Conversely, vibrational resonances in liquids have coherence times in the picosecond range, therefore their coherent excitation in the CARS process is optimized in spectral selectivity using picosecond pulses. Since the vibrational excitation is governed by the interference between pump and Stokes field, it is possible to use femtosecond pulses and still achieve a high spectral resolution by spectral focussing . We have demonstrated that this can be achieved simply and efficiently using glass elements of known group velocity dispersion [10,11,14]. Similar to our previous works, we have used SF57 glass blocks of variable length for this purpose. The Stokes beam travels through a glass block of length L1 which can be adjusted from 0 mm to 60 mm in steps of 5 mm by using blocks of different length mounted on two computer-controlled holders for automated exchange. GDD is further accrued by both pump and Stokes up to the sample from their propagation through the scan lens, the tube lens and the microscope objective. At 680 nm this GDD was found to be around 15200(16000) fs2, for the 20×(60×) objective, respectively (see section 2.2). The key point of spectral focussing is to linearly chirp both pulses with the same chirp parameter (called β in Ref. ) proportional to the GDD. Hence, the extra length L1 in the Stokes pulse is needed because the GDD for normal dispersion is smaller at the Stokes wavelength compared to the pump. The chirp of the Stokes can be adjusted by varying L1 to match that of the pump, optimizing the spectral resolution. By measuring the CARS linewidth as a function of L1 for the aromatic CH vibration of polystyrene at 3054 cm−1 and for the vibration of 4-Nitrophenylacetonitrile at 1340 cm−1 we found an optimum resolution of about 10 cm−1 (see Fig. 2), consistent with the chirped pump pulse duration of about 1 ps at the sample. Noticeably, the matching length L1 is significantly higher at 3050 cm−1 (L1 = 30 mm) compared to 1340 cm−1 (L1 = 10 mm). This is due to non-linear chirp affecting the broadband Stokes pulse which can be approximated as linear only for a limited wavelength range and thus requires different lengths L1 to match the pump chirp at different Stokes center wavelengths. The relative delay time between pump and Stokes is controlled with 5 fs precision via a delay stage (PI, M-404.42S) on the pump beam path. Tuning this delay shifts the instantaneous frequency difference (IFD) between the equally linearly chirped pump and Stokes and enables us to perform CARS spectroscopy rapidly without adjustments to the laser .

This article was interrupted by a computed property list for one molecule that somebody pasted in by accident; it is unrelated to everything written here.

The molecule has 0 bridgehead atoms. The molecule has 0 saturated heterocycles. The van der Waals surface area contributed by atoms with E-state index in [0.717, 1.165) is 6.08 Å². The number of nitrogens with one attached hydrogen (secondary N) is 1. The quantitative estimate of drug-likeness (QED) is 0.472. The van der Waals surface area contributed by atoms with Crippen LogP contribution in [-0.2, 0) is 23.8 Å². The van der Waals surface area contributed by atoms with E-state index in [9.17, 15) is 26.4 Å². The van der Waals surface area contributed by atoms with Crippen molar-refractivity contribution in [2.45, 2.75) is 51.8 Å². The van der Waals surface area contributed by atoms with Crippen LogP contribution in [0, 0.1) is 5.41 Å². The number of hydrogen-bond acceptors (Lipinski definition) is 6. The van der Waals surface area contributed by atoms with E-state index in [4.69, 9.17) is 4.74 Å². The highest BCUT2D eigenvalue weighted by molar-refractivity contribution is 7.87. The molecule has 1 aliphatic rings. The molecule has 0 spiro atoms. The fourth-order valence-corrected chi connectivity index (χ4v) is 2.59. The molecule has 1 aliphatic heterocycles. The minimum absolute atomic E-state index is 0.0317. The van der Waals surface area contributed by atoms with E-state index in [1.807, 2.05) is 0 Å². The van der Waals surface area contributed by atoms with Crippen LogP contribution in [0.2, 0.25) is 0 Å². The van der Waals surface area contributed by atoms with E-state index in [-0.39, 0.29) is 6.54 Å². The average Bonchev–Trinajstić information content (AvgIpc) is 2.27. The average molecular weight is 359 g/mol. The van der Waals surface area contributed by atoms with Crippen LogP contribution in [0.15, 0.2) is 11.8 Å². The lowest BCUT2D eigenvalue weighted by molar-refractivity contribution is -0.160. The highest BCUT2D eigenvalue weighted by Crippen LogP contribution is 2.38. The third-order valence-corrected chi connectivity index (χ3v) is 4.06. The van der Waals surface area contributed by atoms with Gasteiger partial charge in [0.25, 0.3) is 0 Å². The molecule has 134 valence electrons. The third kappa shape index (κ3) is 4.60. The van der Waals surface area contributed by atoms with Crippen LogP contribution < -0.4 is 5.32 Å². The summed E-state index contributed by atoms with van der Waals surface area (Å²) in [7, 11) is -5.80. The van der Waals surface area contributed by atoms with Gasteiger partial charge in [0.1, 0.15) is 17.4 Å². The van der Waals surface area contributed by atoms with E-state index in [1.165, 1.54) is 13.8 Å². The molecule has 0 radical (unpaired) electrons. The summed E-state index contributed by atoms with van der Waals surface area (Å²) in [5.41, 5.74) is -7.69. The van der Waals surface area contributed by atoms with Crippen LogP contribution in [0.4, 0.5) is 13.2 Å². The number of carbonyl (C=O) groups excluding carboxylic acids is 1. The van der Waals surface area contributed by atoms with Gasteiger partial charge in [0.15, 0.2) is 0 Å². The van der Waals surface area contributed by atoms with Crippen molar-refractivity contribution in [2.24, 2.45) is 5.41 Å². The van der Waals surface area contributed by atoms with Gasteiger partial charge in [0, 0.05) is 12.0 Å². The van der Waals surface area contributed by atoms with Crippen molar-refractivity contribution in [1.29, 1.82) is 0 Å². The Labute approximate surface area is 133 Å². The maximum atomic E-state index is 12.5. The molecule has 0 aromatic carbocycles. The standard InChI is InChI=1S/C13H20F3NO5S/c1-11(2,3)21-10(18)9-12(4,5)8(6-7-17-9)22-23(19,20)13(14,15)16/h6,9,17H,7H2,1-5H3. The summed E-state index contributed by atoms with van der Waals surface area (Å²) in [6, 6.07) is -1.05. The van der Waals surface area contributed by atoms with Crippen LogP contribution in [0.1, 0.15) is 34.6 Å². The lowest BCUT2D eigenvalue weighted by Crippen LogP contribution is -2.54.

To implement D-CARS  the pump-Stokes pair is split into two orthogonally polarised pairs Π1 and Π2 using a computer-controlled half-wave plate and a polarising beam splitter (PBS). The second pair Π2 travels over an additional path providing a delay equal to half the laser repetition period and is recombined with Π1 by a second PBS. By frequency analyzing the correspondingly periodic CARS signal, we can simultaneously detect the dc component proportional to the sum of the CARS signal from Π1 and Π2 and the ac component at the pulse repetition rate proportional to the difference of the CARS signal from Π1 and Π2. Via the insertion of thin (few mm) SF57 glass element in the beam path of Π2 we can delay the pump and Stokes pulses as a result of their different group velocity and in turn change the IFD of Π2. Consequently, we can detect simultaneously the sum and difference of the CARS intensity at two IFDs which can be chosen to coincide with characteristic frequencies in the CARS response of a material and in turn improve the chemical specificity of the technique. Moreover when the difference between the IFDs (ΔIFD) in the D-CARS is sufficiently small, the D-CARS spectrum resembles the first derivative of the CARS spectrum and recovers a lineshape similar to that of spontaneous Raman if the resonant CARS is weak compared to the non-resonant background . In practice in this set-up, ΔIFD was adjustable from 20 cm−1 to 150 cm−1.